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Airdrie Moms Facebook group Airdrie's Newsmaker of the Year

The women behind the Airdrie Moms Facebook group said they never set out to be newsmakers.
Three of the administrators of the Airdrie Moms Facebook page, (from left) Tanya Cole, Mandi Carter and Tayona Wheler, keep track of postings to the page via their cell
Three of the administrators of the Airdrie Moms Facebook page, (from left) Tanya Cole, Mandi Carter and Tayona Wheler, keep track of postings to the page via their cell phones.

The women behind the Airdrie Moms Facebook group said they never set out to be newsmakers.

“We’re realizing the impact the group can have in the community so we want to have it be a positive place,” said one of the group’s five administrators, Mandi Carter.

The Airdrie Moms group has figured prominently in a number of the news stories covered within the pages of the Airdrie City View in 2014, prompting their recognition as Newsmaker of the Year. For instance, the group found itself at the centre of stories including the sudden closure of a daycare, Positive Post-It Day and calls for increased RCMP patrols around the city’s schools.

Original group founder Jenn Pole started the group simply as a way to meet other moms in Airdrie, according to Carter.

“There were only about 20 members and it was a meet up group,” Carter said. “It was a way to meet up for play dates.”

Carter along with co-administrators Tayona Wheler, Tanya Cole, Heather Heninger and Chelsea Hill now share the responsibility of monitoring the group. Carter has been an administrator the longest – about a year and a half – and Pole is no longer involved in that aspect of the group. The group moved to being a closed forum about a year ago.

“We started getting a lot of spammers,” she said.

“The reason we started asking women if they were moms is because it was becoming hard to monitor the group because the number (of members) was growing so quickly.”

The group now includes approximately 3,700 members. To join, members must be a mother from Airdrie or the surrounding areas, according to Cole.

The group’s growth hasn’t come without problems, as the administrators are well aware. Monitoring the various posts on the timeline is a big job, which is why there are now five administrators.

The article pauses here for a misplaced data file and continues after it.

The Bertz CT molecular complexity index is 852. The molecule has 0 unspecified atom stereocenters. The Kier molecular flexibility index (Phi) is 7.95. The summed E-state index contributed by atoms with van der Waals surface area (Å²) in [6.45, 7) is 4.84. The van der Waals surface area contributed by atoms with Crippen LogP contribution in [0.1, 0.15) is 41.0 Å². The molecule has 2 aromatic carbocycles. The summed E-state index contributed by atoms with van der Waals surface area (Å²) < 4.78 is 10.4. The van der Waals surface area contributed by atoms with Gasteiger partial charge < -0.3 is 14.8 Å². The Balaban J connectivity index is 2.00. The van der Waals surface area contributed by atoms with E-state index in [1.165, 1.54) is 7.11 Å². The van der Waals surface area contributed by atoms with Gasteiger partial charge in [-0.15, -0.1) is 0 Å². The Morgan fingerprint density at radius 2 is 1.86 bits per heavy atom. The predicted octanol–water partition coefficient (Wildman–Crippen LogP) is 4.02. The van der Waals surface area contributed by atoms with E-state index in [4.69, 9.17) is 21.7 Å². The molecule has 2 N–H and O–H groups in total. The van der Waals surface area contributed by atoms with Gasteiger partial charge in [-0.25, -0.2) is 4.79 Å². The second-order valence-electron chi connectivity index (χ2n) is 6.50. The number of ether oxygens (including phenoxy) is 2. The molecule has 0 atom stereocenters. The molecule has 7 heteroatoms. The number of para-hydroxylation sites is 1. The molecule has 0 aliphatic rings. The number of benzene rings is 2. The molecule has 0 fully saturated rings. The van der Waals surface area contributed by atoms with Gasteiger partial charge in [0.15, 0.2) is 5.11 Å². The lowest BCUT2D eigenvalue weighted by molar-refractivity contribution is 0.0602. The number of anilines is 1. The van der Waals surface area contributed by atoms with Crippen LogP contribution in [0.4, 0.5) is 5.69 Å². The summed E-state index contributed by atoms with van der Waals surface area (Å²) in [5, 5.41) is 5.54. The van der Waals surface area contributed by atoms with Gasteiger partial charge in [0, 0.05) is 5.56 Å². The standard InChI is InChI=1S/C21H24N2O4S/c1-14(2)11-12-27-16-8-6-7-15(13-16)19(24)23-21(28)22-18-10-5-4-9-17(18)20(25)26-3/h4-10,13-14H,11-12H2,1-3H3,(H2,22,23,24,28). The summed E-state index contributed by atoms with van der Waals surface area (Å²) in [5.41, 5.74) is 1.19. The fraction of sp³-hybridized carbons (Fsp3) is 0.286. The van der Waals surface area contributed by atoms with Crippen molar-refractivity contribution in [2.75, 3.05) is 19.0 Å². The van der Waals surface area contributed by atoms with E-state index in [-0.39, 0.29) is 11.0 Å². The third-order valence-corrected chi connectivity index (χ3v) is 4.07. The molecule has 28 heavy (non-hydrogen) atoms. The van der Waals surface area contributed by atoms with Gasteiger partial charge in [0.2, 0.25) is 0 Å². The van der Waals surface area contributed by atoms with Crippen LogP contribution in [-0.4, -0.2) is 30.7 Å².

“The main thing about the group growing so big is that you then have so many more opinions, so many more personality types,” Carter said.

Those differing opinions have sometimes led the group administrators to walk a fine line, and Carter said they are investigating how to protect themselves.

“There are some changes coming because the group is growing so much,” Cole said. “Because we feel a sense of responsibility to our members and to the community, and to our families, we’re going to look into things like how to protect ourselves from charges of libel or slander.”

Members are given the group rules from the outset. Things that can get a member removed from the group include negative comments about the admins, public figures or other members. The topics of vaccinations, pro-life/pro-choice, and car seat safety are also off-limits.

“These are called the ‘hot topics’ and we don’t allow them,” Cole said.

“People have complained about us not allowing certain topics, about not allowing fighting. They accuse us of censoring. But the reason we have rules is because it’s our group and we do get to choose. We want it to be a supportive place and that’s it,” Carter said.

Cole, Carter and Wheler said they have occasionally had to remove or ban someone from the group.

“There’s a difference between banning and removing someone from the group,” Carter said. “Some people we’ve removed because they’ve tried to sell on the group multiple times, even though we’ve told them not to. If someone personally attacks an admin or a member of the group, we will ban them if we feel they are very out of line.”

The administrators said they don’t allow bashing of local businesses, either.

In the case of the Cubs and Kittens Educational Centre, that closed suddenly in October 2014, leaving parents — many of them single mothers — struggling to find child care, Carter said the Airdrie Moms group tried to find a fair solution.

“We were fair because we saw the issues it was causing in peoples’ lives and saw it was a very real problem,” Carter said. “We just asked them to keep it off of our group and to private message each other. They could not actually post on our wall.”

“We facilitated them forming their own group,” Cole added. “I spoke to one of the ladies and told her as Airdrie Moms we supported these moms needing something, they needed support and they needed help, just our group wasn’t the place for it.”

The administrators said they are working to come up with ways to use their influence in positive ways.

“We’ve started discussing having an events committee,” Cole said. “All the admins at the time last year were involved in Kudos to Kiddos (at Nose Creek Park in June). We raised almost $10,000 for the Alberta Children’s Hospital. This year we’re going to team up with the Agricultural Society and we’re going to put on an event during their Fall Fair. We’re looking at different charities to support.”

“Our members are amazing moms and strong women with the power to change the world,” Cole said. “They have two choices: they can rant and be negative about their life or they can be positive and bring all of us together and make change and help others.”

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